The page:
It's one of the top-ten-selling vehicles in the country and it's one of the most important new cars of this year, or any year for that matter - it's the all-new Ford Fiesta, now into its seventh generation. Here we test drive the top-power diesel model and come away deeply impressed, although there are one or two questions left hanging in the air that we'll have to answer with a longer drive back in Ireland...
In the metal
The new Ford Fiesta is at once both an evolution of what went before, certainly at the front, and yet considerably different at the back, where wide light clusters replace the slim upright units of the old car. The overall effect of the Ford's aesthetic is pleasingly smooth and urbane, and it's a handsome enough thing, without being particularly visually daring. Watch out for some unusual colours in the palette, too, which don't exactly do the Ford great favours.
However, the interior takes a quantum leap forward in quality, and the old car's cabin was hardly rubbish. You can easily see where Ford has prioritised R&D spend, because the car now has an attractive eight-inch 'floating' screen for its improved SYNC 3 infotainment and navigation system (without nav, it's reduced to 6.5 inches), while the feel of the fixtures and fittings is very nice. OK, there are one or two plastics that leave something to be desired and one of our test cars had extremely loose and flimsy A-pillar covers, but in general the interior is a lovely place to be.
It's spacious too, with generous accommodation in the back and a good-sized boot at the back. Ford is also calling it the 'most technologically advanced small car on sale in Europe', with 15 driver assist technologies available in total and further toys like a Bang & Olufsen 675-watt, ten-speaker stereo system on the menu.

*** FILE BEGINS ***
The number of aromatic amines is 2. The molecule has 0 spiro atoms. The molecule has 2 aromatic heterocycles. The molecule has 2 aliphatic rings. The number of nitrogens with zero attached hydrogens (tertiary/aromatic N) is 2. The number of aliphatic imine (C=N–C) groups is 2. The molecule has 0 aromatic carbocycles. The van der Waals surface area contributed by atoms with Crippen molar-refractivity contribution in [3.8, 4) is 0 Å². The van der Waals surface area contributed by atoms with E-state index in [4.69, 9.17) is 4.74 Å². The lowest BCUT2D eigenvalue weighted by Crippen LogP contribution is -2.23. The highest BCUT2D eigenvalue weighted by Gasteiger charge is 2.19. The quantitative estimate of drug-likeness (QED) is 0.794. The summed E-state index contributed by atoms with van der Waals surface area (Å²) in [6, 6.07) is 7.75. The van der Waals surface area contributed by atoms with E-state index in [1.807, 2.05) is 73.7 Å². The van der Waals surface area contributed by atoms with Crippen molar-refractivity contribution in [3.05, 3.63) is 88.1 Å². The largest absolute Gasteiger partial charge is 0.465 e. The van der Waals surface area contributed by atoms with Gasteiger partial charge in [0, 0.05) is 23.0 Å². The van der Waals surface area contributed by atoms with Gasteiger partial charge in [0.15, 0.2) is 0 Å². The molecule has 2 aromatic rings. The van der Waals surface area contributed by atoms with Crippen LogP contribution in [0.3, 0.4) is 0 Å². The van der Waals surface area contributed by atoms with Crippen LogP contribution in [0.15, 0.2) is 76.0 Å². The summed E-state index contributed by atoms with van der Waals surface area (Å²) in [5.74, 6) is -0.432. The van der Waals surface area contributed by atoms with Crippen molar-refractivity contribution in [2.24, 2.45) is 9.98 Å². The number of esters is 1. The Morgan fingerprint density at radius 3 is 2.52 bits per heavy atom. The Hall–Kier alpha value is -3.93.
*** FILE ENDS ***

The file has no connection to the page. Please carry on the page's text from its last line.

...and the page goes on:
This is a tricky one. Ford talks about the new Fiesta being even more engaging and capable than its predecessor, which was a corking little thing to steer, even if it wasn't the storming ST model. This all sounds good. However, the very presence of the Ka+ in Ford's line-up means the company is pushing the Fiesta upmarket and that surely means the car it would have benchmarked is the Volkswagen Polo - which places classy refinement ahead of driver thrills. And we've just got the sneaking suspicion that Ford has done precisely the same thing for the Fiesta.
There's no doubting it's still good to drive. It has masses of front-end grip and a seemingly limitless resistance to understeer; you have to be really, really stupid with it to get the front end to wash out. On a connected note, lifting off quickly on the throttle will get the back moving nicely, so it's not like the Ford has a potato of a chassis.
Yet it never feels quite as vivacious as we expect of a Fiesta. The steering is weighty and direct, though actually a little too direct, if we're honest, as it can feel hyperactive at times and there's a very odd self-centring effect to it as well. Body roll is reasonably well controlled on all models, although it was more noticeable on the 16-inch wheels of this Titanium diesel, and yet all the cars still felt a bit too softly sprung for full-on cornering wildness.